Did you write with a particular audience in mind? If so, please describe.

Honestly, I write for the teen reader inside me. Of course I want to write something that's sufficiently marketable, and that is appropriate and appealing for today's teens, but I'm writing the sorts of stories I'd like to see on the YA shelves in bookstores and libraries -- gothic tales full of mystery, dark secrets, forbidden romance and struggles for independence.
What book are your recommending to others right now?

My favorite YA novel of 2011 was Franny Billingsley's CHIME. I read it months and months ago, but it's still on my mind -- such a gorgeously written book with a very unique sister relationship and an amazing love interest for the heroine. If you want to read a more detailed slobberfest over this novel, please read my Book End Babes review! :) 
Isn't she fabulous? Thanks for taking the time to chat with us, Sonia!
To win your very own autographed copy, simply...
1. comment on this entry.
If you'd like TWO entries, then...
1.  follow my blog. (Click that little follow button at the top of the page and follow the instructions.)
2.  comment on this entry.

Contest will end on Sunday at midnight. Winner will be announced on Wednesday--as well as a new contest.


  1. Oh nice competition, and excellent interview! Count me in!

  2. This sounds extremely interesting. Thanks for the giveaway opportunity! :)

    1. Chime was one of my favorites too! But I haven't read The Revenant yet! Thanks for the contest, and I followed your blog.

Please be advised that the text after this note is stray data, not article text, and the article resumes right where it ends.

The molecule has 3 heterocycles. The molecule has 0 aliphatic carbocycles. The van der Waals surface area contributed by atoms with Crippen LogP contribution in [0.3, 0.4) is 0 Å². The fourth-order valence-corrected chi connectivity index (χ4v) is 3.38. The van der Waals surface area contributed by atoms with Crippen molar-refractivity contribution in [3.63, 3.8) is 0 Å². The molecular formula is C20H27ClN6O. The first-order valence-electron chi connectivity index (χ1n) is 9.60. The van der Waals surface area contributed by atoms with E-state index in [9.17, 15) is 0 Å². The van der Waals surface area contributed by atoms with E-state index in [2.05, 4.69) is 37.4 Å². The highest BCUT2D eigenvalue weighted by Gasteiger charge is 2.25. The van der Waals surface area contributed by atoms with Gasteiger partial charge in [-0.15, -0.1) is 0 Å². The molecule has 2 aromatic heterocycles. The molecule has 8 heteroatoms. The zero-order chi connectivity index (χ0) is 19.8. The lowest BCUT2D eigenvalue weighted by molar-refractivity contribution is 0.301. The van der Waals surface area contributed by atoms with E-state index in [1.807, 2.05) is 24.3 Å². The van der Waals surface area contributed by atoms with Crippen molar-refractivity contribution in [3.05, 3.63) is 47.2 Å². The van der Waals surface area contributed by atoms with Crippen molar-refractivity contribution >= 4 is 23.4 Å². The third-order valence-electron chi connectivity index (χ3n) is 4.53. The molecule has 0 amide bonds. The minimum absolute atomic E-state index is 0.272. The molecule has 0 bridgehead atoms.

3. Ooo...I've been wanting to read this!

  4. I've been an avid Sonia follower for months. She's brilliant!! Can't wait to read The Revenant.

    deadtossedwaves at gmail dot com

  5. I would like to read this one too!

  6. Great interview, terrific book. So terrific in fact that I loaned it out months ago and have yet to get it back it keeps getting passed with great enthusiasm to another reader (hope they buy a copy Son1a!).

  7. My Daughter just did her book report for freshman English on the is book. She had to put together a bag of symbolic items to represent the book. Here is what she wrote about the items. I thought they did give a good overview of the book. I don't think there are any spoilers in it.

    "The mask represents how she is covering up her true identity. Willie hides her identity because she actually stole the job from her roommate in attempt of not having to go back home. The “I love Dad” stone shows how she really loved her papa and that his death is what drove her away from home. The Oklahoma flag is for how she did not expect people to be as civilized as they were. Willie is shocked at how polished and proper Cherokee’s are. The blue bow represents Ella. It is tied in a bow because she was young, and it is blue because she drowned. The tangled string represents how messy Willie’s life is. "

    Great book! Looking forward to the sequel.

  8. I've been out of town and got behind on my "blog" reading. I know I'm too late for the contest but wanted to say what a great read Sonia's book is. What a fun way to learn Oklahoma history--a historical novel. The fact that a ghost is involved is just icing on the cake!